Tell him to pull annual summaries for the last 12 years and more detailed information for the last couple of years.
What you are trying determine is the following
1. What is the overall performance over the last 14 years. How did your account do vs market averages. What was the relative performance of your account in Bull and Bear Markets
2. Overall asset allocation of your account Stock/Bonds and other investment. How has the allocation changed over time and why.
3. Mix of mutual funds vs individual stocks and individual bonds

Next ask him for a detailed explanation of the fees associated with your account. Does it include trading costs for stocks and bonds? Are there any front-end or back-end 12b-1 with any mutual fund you are in. What is the expense ratio of the funds you currently own.

Finally, be blunt and ask him why you should not move the money to Vanguard and save $10K+ on fees and expenses per year what is their value added. Is there cheaper options regarding expenses available.

One final suggestion, If you are not very familiar with investing, consider taking along someone to the meeting who is. My first choice would your CPA/Tax guy, but if you another financial advisor that would be fine also, or even just a friend who is smart about investments. I am not sure if your a guy or girl, I think it is especially important to have a friend a long if you are a woman since some brokers have a bad habit of trying to BS woman, about this stuff.

I think will be easier for the board to give you comparative advice if we know your investment history, and current status better.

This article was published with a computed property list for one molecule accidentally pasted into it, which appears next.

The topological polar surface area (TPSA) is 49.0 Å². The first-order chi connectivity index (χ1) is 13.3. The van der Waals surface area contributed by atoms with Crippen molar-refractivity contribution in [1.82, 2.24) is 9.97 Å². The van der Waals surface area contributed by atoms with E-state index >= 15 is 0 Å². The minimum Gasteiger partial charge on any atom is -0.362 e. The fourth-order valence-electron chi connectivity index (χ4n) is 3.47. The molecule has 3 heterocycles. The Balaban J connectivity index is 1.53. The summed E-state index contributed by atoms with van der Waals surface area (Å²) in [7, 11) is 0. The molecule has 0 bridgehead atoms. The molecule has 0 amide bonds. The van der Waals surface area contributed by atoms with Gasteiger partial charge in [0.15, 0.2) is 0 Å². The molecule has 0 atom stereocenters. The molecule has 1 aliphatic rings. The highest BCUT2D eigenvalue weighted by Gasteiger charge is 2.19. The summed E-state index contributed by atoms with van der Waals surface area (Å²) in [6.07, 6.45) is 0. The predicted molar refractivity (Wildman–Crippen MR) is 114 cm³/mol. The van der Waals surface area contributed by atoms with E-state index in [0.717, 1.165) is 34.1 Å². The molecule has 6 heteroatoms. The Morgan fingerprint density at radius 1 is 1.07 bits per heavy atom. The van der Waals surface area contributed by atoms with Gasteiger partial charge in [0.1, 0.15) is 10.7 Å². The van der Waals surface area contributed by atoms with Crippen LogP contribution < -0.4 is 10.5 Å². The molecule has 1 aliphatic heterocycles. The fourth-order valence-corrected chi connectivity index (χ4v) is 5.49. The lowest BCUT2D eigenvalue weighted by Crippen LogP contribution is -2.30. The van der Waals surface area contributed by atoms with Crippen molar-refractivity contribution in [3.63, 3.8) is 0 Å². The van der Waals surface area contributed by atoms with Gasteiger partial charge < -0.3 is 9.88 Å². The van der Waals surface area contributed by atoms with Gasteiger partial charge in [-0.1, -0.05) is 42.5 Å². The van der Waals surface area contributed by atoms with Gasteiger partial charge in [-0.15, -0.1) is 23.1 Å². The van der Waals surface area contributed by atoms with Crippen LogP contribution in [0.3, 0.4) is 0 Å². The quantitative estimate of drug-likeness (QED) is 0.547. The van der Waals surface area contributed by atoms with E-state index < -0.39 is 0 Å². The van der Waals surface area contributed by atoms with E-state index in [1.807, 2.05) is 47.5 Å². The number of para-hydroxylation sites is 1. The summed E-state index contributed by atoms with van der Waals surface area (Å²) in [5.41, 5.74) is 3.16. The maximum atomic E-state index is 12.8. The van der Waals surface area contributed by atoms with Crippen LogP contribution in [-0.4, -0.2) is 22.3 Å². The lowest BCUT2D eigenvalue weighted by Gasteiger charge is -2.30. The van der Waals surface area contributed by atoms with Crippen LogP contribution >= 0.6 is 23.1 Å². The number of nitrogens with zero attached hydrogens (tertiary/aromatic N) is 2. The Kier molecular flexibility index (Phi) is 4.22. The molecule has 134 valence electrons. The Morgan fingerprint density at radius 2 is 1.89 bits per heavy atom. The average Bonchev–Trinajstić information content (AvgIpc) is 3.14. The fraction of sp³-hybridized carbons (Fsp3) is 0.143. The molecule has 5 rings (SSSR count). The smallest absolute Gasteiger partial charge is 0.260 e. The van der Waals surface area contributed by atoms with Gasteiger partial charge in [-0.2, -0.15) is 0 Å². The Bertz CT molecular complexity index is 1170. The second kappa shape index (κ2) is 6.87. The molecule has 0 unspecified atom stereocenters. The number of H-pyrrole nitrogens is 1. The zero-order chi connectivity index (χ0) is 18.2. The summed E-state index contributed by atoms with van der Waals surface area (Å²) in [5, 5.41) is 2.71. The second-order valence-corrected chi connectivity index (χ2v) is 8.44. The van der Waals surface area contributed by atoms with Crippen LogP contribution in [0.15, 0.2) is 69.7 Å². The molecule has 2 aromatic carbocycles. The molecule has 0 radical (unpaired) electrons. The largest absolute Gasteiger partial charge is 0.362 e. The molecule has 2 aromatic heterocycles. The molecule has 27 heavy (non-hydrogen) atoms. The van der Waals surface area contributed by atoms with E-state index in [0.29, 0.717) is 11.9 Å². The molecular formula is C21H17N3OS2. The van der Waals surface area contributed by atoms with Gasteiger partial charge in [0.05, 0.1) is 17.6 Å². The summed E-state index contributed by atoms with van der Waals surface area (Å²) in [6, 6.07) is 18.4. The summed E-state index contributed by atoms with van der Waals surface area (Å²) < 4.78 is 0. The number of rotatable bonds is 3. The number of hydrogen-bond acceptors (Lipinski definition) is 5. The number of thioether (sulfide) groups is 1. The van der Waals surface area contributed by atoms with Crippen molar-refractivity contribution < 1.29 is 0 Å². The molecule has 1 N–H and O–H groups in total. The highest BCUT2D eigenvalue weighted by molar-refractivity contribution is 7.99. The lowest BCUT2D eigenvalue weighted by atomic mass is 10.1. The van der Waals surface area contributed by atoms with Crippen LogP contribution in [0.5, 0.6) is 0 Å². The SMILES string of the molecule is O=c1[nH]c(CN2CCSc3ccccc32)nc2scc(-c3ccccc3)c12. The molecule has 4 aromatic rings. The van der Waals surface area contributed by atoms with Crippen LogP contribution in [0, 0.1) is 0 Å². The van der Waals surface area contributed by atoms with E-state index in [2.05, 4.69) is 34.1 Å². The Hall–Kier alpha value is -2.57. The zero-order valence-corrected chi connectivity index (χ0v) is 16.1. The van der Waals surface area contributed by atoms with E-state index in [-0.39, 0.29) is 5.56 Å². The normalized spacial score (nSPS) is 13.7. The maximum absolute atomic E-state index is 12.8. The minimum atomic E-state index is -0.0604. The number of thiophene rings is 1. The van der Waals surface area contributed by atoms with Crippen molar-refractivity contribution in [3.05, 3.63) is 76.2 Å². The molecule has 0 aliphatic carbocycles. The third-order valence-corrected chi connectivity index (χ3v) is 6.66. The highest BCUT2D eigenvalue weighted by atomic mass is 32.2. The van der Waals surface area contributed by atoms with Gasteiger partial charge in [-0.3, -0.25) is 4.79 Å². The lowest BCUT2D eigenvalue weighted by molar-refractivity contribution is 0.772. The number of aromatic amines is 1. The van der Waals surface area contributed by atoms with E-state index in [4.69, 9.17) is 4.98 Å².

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Old 08-10-2007, 06:25 AM   #24
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( I'd plan for several hours).
Wow, who wants to sit through what would appear to be a confrontational interview for several hours and then possibly fire someone or get fired?

Perhaps, reading up on things for a few weeks, then trying to understand the statements, figuring out the asset allocation oneself, then running one's own benchmarks, then some one hour interviews ... is in order. Wait a minute - isn't that why one hires an advisor to begin with: so that one can avoid all that understanding?
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Old 08-10-2007, 06:47 AM   #25
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Well if I was a the broker with an account generating 15K/year in fees I'd happily spend a day (or get an assistant) making up a some nice charts show the performance of the account vs others. Of course I'd try and spin it a bit, but...

On the other hand if I was spending $15K a year I'd expect that level of service and would rather have a couple hour explaination than trying to figure out some complicated brokerage statements.

Hiring a hard to find "fee-only" financial advisor may very well be the best approach. On the other it is possible that the broker actually maybe one of those rare brokers that adds a lot of value. If he has been averaging 11% a year for 14 years without taking excess risk than why fire him or hire somebody else?